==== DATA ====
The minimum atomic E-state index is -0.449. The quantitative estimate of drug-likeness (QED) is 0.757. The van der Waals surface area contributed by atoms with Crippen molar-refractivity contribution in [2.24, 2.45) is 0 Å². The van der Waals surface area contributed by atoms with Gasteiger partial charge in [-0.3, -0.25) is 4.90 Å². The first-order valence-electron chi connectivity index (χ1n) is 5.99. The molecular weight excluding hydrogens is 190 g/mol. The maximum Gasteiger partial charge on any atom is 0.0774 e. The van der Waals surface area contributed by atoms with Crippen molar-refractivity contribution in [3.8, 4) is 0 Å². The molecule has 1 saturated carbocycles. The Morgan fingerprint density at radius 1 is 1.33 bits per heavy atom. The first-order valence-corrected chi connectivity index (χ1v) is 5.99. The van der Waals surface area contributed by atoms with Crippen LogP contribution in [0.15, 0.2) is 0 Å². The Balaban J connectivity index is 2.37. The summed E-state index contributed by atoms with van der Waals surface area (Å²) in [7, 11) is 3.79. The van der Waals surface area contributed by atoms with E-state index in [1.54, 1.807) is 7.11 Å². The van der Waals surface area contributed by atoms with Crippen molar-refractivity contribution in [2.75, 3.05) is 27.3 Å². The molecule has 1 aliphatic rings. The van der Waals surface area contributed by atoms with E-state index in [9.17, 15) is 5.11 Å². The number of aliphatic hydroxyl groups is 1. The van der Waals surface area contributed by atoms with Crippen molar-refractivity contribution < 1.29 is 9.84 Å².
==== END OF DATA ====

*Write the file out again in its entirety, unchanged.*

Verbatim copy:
The minimum atomic E-state index is -0.449. The quantitative estimate of drug-likeness (QED) is 0.757. The van der Waals surface area contributed by atoms with Crippen molar-refractivity contribution in [2.24, 2.45) is 0 Å². The van der Waals surface area contributed by atoms with Gasteiger partial charge in [-0.3, -0.25) is 4.90 Å². The first-order valence-electron chi connectivity index (χ1n) is 5.99. The molecular weight excluding hydrogens is 190 g/mol. The maximum Gasteiger partial charge on any atom is 0.0774 e. The van der Waals surface area contributed by atoms with Crippen molar-refractivity contribution in [3.8, 4) is 0 Å². The molecule has 1 saturated carbocycles. The Morgan fingerprint density at radius 1 is 1.33 bits per heavy atom. The first-order valence-corrected chi connectivity index (χ1v) is 5.99. The van der Waals surface area contributed by atoms with Crippen LogP contribution in [0.15, 0.2) is 0 Å². The Balaban J connectivity index is 2.37. The summed E-state index contributed by atoms with van der Waals surface area (Å²) in [7, 11) is 3.79. The van der Waals surface area contributed by atoms with E-state index in [1.54, 1.807) is 7.11 Å². The van der Waals surface area contributed by atoms with Crippen molar-refractivity contribution in [2.75, 3.05) is 27.3 Å². The molecule has 1 aliphatic rings. The van der Waals surface area contributed by atoms with E-state index in [9.17, 15) is 5.11 Å². The number of aliphatic hydroxyl groups is 1. The van der Waals surface area contributed by atoms with Crippen molar-refractivity contribution < 1.29 is 9.84 Å².